raphael the school of athens dimensions
The other figures shown in the fresco representing other significant Greek philosophers are not as clearly identifiable. While some are more recognizable than others, some of the figures may represent philosophers where no historical image exists. Raphael used iconography to represent those philosophers with no known visual image such as Epicurus. While Plato and Aristotle serve as the central figures of the fresco, the other philosophers depicted lived at various times and were not necessarily their contemporaries. Many of them lived before Plato and Aristotle and barely a third were Athenians. However, the compilation of famous Greek philosophers followed the intended theme of the fresco to seek knowledge through philosophy.
School of Athens is one of a series of four frescoes painted by Raphael representing branches of knowledge. The frescoes, located on the walls of the Stanza, include images descriptive of philosophy, poetry, law, and theology. School of Athens is dedicated to philosophy as a path to knowledge, especially related to understanding causes to drive knowledge. All of the philosophers shown in the fresco traditionally sought knowledge through an understanding of root causes, tying back to the title and theme of the fresco. The overall theme of knowledge is integrated through Raphael”s frescos around the room but School of Athens is considered the best of the series.
This fresco – a masterpiece of disegno – represents natural Truth, acquired through reason. Under the arched vault of an immense Basilica with lacunar ceiling and pilasters, (inspired by Constantine’s in the Roman Forum), decorated with statues of Apollo and Minerva, a crowd of philosophers and wise men of the past, along with High Renaissance artists and patrons, argue heatedly among themselves or mediate in silence. The extraordinarily deep linear perspective creates an incredible illusion of depth. In the centre we see Plato (long white beard and the features of Leonardo da Vinci), text of the Timaeus in hand, the other hand pointing to heaven, the “seat of all ideas”. At his side is Aristotle, in turn holding his Ethics and pointing to the earth. The two philosophers and their gesturing make a point which is the core of the philosophy of Marsilio Ficino: Aristotle’s gesture symbolizes the positive spirit; the vertical gesture of Plato alludes to a superior quality, the contemplation of ideas.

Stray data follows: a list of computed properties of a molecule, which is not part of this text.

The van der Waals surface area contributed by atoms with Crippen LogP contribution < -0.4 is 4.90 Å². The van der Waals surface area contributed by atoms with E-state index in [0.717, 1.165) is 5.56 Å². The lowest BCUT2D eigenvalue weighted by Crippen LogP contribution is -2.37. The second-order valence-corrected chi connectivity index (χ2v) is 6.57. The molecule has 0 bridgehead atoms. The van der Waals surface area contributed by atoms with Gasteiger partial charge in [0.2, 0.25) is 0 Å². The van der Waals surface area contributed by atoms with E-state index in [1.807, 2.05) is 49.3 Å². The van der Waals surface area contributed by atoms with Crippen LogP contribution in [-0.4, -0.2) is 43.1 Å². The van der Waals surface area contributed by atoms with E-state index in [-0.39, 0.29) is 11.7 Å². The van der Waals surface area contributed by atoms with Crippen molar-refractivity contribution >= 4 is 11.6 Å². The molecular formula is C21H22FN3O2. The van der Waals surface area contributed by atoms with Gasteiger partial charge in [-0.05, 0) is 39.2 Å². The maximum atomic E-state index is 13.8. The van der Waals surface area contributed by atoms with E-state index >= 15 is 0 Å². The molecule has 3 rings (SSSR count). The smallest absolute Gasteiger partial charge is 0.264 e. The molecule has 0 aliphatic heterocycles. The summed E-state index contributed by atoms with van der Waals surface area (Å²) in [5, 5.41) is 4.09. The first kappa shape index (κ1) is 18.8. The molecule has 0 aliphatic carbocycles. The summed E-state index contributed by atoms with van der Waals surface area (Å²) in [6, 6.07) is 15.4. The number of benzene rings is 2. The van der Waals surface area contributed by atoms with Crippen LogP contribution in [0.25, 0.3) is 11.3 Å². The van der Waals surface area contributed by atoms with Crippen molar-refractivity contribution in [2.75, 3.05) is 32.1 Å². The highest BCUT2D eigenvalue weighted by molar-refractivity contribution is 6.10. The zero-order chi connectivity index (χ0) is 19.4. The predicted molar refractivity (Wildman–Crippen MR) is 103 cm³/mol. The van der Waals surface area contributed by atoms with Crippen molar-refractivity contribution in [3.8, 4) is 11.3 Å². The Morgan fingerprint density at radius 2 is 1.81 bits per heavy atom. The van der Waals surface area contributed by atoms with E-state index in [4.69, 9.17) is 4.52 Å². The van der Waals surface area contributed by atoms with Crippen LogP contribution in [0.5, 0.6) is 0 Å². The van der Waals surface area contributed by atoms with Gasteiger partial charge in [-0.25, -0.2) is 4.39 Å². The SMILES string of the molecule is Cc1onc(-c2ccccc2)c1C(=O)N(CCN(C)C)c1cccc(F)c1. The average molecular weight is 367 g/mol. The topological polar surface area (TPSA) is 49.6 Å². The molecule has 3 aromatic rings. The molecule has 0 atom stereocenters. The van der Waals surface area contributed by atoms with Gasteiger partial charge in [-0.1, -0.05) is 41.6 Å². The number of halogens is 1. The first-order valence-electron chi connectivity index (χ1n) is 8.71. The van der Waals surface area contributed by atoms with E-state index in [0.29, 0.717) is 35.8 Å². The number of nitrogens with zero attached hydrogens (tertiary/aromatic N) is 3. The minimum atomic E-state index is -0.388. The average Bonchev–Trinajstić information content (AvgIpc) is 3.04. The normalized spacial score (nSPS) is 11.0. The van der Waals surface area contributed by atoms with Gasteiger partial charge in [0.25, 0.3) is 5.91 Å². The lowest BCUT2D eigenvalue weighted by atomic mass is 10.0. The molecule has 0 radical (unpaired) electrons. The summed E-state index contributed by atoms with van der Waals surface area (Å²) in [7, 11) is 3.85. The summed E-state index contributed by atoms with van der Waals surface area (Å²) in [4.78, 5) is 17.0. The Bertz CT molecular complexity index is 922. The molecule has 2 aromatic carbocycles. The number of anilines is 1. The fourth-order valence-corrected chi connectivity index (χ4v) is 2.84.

For the meaning of other masterpieces, see: Famous Paintings Analyzed.
In fact, modern influence seeps in more frequently than one would think, particularly when it comes to the faces used for certain figures in The School of Athens. Let’s take a look, group by group, to pick apart the concept and see who appears in the famous fresco.
Conversely, Aristotle’s hand is a visual representation of his belief that knowledge comes from experience. Empiricism, as it is known, theorizes that humans must have concrete evidence to support their ideas and is very much grounded in the physical world.
The popular idea that the rhetorical gestures of Plato and Aristotle are kinds of pointing (to the heavens, and down to earth) is very likely. However, Plato’s Timaeus – which is the book Raphael places in his hand – was a sophisticated treatment of space, time, and change, including the Earth, which guided mathematical sciences for over a millennium. Aristotle, with his four-elements theory, held that all change on Earth was owing to motions of the heavens. In the painting Aristotle carries his Ethics, which he denied could be reduced to a mathematical science. It is not certain how much the young Raphael knew of ancient philosophy, what guidance he might have had from people such as Bramante and whether a detailed program was dictated by his sponsor, Pope Julius II.
In the center of the fresco, at its architecture’s central vanishing point, are the two undisputed main subjects: Plato on the left and Aristotle, his student, on the right. Both figures hold modern (of the time), bound copies of their books in their left hands, while gesturing with their right. Plato holds Timaeus and Aristotle holds his Nicomachean Ethics. Plato is depicted as old, grey, and bare-foot. By contrast, Aristotle, slightly ahead of him, is in mature manhood, wearing sandals and gold-trimmed robes, and the youth about them seem to look his way. In addition, these two central figures gesture along different dimensions: Plato vertically, upward along the picture-plane, into the vault above; Aristotle on the horizontal plane at right-angles to the picture-plane (hence in strong foreshortening), initiating a flow of space toward viewers.
Raphael’s School of Athens achieved immediate critical and popular success. According to Vasari, its beauty and thematic unity were universally accepted. Unlike other monumental works of the era (the Sistine Chapel, for example) its reception was not marred by any reservations concerning its content. The artwork in some respects is comparable to the renown Raphael was held in generally. This is a credible observation given Julius II’s original recruitment of Raphael to the Papal court and his subsequent expanded artistic responsibilities following the completion of the Stanze frescoes.
In the right foreground are concentrated two groups. An absorbed group of students huddles around the leaning figure of Euclid (who may be Archimedes), demonstrating some geometric proposition with a pair of compasses upon a slate. Behind him, in yellow robes, stands the Greek astronomer and geographer Ptolemy, holding his globe of the earth. Behind him is the Persian astronomer and philosopher Zoroaster, holding a sphere of the fixed stars. Just to the right of these two is Raphael himself, the only figure in the School of Athens who gazes directly back at the viewer.